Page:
Nearly half of the UK (49 percent) has placed roads and highways at the top of their list of areas that need investment, according the latest public service satisfaction survey, published today by the Institution of Civil Engineers (ICE).
The quarterly survey, which monitors attitudes to key public services in the UK such as roads, public transport, waste facilities and energy supply to homes, comes days before the Government is set to reveal budget cuts reaching tens of billions across a range of departments.
Roads and highways have retained their position as the public’s first or second priority for more investment since the first quarter of 2010, following the worst winter for 30 years which exacerbated existing road defects and led to a 40 percent increase in the number of pot holes. This caused satisfaction on the state of UK roads and highways to plummet from 60 percent down to 46 percent.
Public transport came a close second to roads and highways in the public’s priority areas for investment with 40 percent of respondents placing this as their first or second priority area. The disposal of rubbish and waste was next in line with 38 percent believing more investment is needed, up from 34 percent in quarter two. Respondents were more positive about services such as drinking water and sewage with 28 percent placing this in their top two priority areas. 21 percent voted for more investment in flood defences and not surprisingly due to the survey being conducted over the summer months, only 18 percent believe more investment in electricity and gas supply to homes is required.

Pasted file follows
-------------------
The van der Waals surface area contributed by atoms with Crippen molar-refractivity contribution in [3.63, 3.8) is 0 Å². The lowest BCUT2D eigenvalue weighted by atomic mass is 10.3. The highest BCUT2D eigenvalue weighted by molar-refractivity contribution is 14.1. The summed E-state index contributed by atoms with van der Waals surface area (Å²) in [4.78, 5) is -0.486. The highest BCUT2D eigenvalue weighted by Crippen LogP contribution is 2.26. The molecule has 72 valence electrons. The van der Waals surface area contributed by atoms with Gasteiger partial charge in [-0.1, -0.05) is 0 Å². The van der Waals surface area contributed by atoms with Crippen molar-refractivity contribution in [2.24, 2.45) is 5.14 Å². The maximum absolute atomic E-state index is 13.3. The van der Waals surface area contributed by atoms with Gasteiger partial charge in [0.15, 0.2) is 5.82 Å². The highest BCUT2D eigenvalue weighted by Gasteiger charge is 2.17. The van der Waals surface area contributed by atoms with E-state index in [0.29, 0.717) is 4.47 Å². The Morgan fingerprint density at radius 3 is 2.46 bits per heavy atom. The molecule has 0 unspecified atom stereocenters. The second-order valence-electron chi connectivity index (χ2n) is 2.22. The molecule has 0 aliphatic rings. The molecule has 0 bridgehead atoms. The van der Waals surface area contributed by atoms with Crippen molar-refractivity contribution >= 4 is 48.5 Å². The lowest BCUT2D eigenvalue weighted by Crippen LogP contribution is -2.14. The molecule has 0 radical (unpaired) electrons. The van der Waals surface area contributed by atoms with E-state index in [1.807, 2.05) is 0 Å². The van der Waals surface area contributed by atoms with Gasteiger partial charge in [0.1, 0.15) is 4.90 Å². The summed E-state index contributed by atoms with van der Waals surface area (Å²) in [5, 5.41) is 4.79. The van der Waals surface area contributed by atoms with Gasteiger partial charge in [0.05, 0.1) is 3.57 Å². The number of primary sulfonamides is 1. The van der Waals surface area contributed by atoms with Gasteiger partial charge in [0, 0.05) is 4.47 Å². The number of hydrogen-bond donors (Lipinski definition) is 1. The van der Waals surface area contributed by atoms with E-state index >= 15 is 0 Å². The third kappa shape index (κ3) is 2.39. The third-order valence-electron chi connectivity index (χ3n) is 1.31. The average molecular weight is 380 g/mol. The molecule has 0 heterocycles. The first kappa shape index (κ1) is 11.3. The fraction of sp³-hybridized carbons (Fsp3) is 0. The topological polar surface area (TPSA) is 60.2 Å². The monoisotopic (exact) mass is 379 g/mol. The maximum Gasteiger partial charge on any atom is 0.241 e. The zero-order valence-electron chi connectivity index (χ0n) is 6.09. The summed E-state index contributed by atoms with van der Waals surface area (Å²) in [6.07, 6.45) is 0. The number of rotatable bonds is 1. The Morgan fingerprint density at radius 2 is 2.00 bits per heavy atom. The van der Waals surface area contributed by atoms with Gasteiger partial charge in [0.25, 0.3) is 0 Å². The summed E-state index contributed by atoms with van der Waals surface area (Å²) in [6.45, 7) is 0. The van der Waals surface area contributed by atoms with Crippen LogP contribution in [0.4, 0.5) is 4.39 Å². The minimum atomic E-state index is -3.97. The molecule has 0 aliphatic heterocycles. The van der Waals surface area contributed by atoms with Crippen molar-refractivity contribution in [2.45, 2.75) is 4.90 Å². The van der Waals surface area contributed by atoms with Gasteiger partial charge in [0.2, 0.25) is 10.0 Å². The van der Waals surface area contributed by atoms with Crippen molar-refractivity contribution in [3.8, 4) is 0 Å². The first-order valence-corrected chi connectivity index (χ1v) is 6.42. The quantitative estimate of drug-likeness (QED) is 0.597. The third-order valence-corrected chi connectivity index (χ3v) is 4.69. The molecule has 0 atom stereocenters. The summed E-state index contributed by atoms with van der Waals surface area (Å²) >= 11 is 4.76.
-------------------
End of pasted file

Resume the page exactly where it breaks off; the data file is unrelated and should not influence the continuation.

ICE Vice President, Geoff French, said: "Yet again roads and highways are viewed as most in need of investment by those who use and depend on them every day. Our own assessment of UK infrastructure also graded local roads in the D ‘at risk’ category and in need of not only more investment to fix the growing number of surface defects, but for funding to be spent more efficiently to stem further deterioration and preserve this valuable and essential asset for the long term."
However French said the condition of our roads is not the only problem. "Congestion also remains a public frustration and will continue to be unless we manage demand at peak times and provide public transport alternatives to private car usage."
He added: "We know Government has some tough decisions to make in order to reduce the huge budget deficit, however we remain hopeful that it recognises the value of continued investment in all our public services and networks – from roads, public transport, energy supply and waste facilities right through to flood defences and water infrastructure. Our quality of life, our economic recovery and the transition to a low carbon economy, depends on the provision of first class infrastructure."